Comment 60447

By DanielRodrigues (registered) - website | Posted March 01, 2011 at 09:56:54 in reply to Comment 60444

Adrian, thanks for the reply and instructions on commenting. I will take a look at the process later when I have more time...I'm not exactly a computer genius yet!! lol!!

Durham Region does exactly what you are proposing: everyone pays the same for transit, regardless of where they live. The hiccup here is that Durham enacted that policy when they amalgamated, not 10-years later.

Any changes to the current area rating system is going to create an imbalance of tax assessment with no changes to the level of service. The City needs to create new avenues of levy revenue to offset those impacts of a new area rating system.

Since transit appears to be the primary focal point of the area rating discussion, I'm compelled to ask if we could change our identification of transit from 'public' to 'mass' transit? While there remains a social connectivity to transit, it does not need to be solely publicly funded by the tax payer. While the user contributes to the operating base, transit as a whole requires additional funding resource revenue, such as advertising. (And Hamilton's is a joke...but that's another topic for another day)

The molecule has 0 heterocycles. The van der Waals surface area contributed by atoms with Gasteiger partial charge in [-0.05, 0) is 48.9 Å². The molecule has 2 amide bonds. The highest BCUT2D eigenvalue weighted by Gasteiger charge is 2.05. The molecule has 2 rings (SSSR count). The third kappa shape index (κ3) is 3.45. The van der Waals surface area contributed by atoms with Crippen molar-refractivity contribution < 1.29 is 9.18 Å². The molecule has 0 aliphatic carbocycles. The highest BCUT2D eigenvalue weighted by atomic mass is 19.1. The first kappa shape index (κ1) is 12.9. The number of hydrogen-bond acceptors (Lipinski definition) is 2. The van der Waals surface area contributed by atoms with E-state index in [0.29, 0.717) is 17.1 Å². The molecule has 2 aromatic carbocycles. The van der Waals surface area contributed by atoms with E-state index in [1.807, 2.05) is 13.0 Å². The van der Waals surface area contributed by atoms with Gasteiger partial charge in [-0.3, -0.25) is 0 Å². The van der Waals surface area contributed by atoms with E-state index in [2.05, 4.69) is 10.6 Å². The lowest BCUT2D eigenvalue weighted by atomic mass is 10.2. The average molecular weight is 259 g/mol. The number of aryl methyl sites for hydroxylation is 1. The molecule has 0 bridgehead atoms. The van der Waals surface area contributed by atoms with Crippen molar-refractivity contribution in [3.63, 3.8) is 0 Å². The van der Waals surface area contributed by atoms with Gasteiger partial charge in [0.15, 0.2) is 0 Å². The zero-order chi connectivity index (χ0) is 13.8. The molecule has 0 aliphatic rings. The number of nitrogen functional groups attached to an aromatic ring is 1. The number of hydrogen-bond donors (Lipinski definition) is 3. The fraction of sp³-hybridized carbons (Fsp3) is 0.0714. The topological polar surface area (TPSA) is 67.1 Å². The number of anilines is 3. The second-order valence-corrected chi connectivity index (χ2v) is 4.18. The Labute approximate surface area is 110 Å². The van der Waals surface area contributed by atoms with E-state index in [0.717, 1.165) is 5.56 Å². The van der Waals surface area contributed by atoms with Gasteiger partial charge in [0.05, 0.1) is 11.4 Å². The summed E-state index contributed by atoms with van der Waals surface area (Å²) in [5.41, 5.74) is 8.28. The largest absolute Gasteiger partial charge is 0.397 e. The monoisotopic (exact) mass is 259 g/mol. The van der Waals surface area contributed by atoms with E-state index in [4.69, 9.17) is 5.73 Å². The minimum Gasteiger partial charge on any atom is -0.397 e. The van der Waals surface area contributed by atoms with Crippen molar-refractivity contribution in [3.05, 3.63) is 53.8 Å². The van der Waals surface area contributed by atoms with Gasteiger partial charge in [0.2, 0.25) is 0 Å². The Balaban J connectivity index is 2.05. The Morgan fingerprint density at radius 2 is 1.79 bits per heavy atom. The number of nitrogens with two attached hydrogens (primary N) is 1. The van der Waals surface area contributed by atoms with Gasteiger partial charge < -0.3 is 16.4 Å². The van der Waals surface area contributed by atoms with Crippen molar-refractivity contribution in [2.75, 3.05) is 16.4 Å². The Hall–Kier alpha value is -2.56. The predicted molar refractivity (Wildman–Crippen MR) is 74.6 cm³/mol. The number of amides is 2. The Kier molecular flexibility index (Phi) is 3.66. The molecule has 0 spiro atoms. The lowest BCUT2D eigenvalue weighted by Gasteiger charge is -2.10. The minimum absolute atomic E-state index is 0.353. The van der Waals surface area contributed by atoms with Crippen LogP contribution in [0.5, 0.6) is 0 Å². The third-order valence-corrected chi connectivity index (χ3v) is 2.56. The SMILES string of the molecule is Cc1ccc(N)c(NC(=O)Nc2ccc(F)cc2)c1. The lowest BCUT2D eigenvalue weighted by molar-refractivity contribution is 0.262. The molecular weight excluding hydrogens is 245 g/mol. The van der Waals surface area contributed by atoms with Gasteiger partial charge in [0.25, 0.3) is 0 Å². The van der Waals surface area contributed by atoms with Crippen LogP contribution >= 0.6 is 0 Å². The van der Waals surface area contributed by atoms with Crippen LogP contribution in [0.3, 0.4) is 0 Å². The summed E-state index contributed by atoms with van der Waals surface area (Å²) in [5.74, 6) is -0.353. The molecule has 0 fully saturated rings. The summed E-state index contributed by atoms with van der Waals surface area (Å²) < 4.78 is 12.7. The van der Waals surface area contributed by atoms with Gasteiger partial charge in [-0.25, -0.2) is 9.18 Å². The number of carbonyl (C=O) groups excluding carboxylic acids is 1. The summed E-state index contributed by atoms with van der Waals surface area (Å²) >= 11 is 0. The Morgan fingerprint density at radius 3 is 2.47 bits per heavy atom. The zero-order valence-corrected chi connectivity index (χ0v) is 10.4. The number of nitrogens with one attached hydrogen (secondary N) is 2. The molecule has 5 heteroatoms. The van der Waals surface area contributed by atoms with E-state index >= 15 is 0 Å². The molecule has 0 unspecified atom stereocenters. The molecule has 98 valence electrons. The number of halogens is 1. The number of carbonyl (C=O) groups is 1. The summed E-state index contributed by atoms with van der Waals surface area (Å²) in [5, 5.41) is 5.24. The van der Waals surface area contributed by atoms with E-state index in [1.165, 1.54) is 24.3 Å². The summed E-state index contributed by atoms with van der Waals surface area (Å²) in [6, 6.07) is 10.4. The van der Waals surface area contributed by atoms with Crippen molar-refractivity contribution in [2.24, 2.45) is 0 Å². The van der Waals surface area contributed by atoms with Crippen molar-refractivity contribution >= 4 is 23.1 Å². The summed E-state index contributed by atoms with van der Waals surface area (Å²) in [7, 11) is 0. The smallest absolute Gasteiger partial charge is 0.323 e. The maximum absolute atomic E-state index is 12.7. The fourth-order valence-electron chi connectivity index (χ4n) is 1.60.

We are in the midst of seeking funding for an LRT line, citing the economic viability of rapid transit. The initial plan is scoped only within the former City of Hamilton boundaries, I suspect in part because if it was to be extended to either Dundas or Stoney Creek, the residents would see changes in their tax bill...significantly less than the folks in (former) Hamilton due to the current area rating system. With mass transit initiatives, we are better positioned to partner with developers in creating and offsetting the costs of those initiatives. The shift in wording from 'public' to 'mass' has been adopted by the Hamilton Chamber. By encouraging private industry to play an active role in mass transit initiatives, the impact to the taxpayer can be lessened.

My apologies for my passion on this particular topic, as I have been working on and off on Hamilton's area rating scheme for over 6 years now. I honestly didn't agree with the Citizen Forum, as I felt that two things would happen: (1) Council would park the recommendations by the Forum and (2)and that the City Staff's recommendations would be rubber-stamped.

You are right in that a creative solution can be achieved. I just wish we had the intestinal fortitude to start this process prior to amalgamation. Instead we bowed to an external consultant's recommedation who caved to the angst of anti-amalgamation zealots.

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